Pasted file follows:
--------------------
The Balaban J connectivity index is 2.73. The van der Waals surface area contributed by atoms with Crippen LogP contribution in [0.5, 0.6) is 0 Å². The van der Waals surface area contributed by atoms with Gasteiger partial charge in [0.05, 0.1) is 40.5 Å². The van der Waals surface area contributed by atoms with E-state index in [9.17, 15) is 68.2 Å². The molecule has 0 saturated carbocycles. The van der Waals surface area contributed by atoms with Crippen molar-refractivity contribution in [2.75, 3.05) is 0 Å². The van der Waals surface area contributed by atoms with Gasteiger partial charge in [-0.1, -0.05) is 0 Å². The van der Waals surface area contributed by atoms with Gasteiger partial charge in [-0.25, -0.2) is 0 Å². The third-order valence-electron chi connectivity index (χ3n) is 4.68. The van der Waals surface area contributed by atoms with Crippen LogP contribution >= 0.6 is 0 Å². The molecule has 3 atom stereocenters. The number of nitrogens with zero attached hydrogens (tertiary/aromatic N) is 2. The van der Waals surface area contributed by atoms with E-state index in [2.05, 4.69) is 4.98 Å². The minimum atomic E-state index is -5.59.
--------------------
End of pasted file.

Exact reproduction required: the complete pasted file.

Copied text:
The Balaban J connectivity index is 2.73. The van der Waals surface area contributed by atoms with Crippen LogP contribution in [0.5, 0.6) is 0 Å². The van der Waals surface area contributed by atoms with Gasteiger partial charge in [0.05, 0.1) is 40.5 Å². The van der Waals surface area contributed by atoms with E-state index in [9.17, 15) is 68.2 Å². The molecule has 0 saturated carbocycles. The van der Waals surface area contributed by atoms with Crippen molar-refractivity contribution in [2.75, 3.05) is 0 Å². The van der Waals surface area contributed by atoms with Gasteiger partial charge in [-0.1, -0.05) is 0 Å². The van der Waals surface area contributed by atoms with Gasteiger partial charge in [-0.25, -0.2) is 0 Å². The third-order valence-electron chi connectivity index (χ3n) is 4.68. The van der Waals surface area contributed by atoms with Crippen LogP contribution >= 0.6 is 0 Å². The molecule has 3 atom stereocenters. The number of nitrogens with zero attached hydrogens (tertiary/aromatic N) is 2. The van der Waals surface area contributed by atoms with E-state index in [2.05, 4.69) is 4.98 Å². The minimum atomic E-state index is -5.59.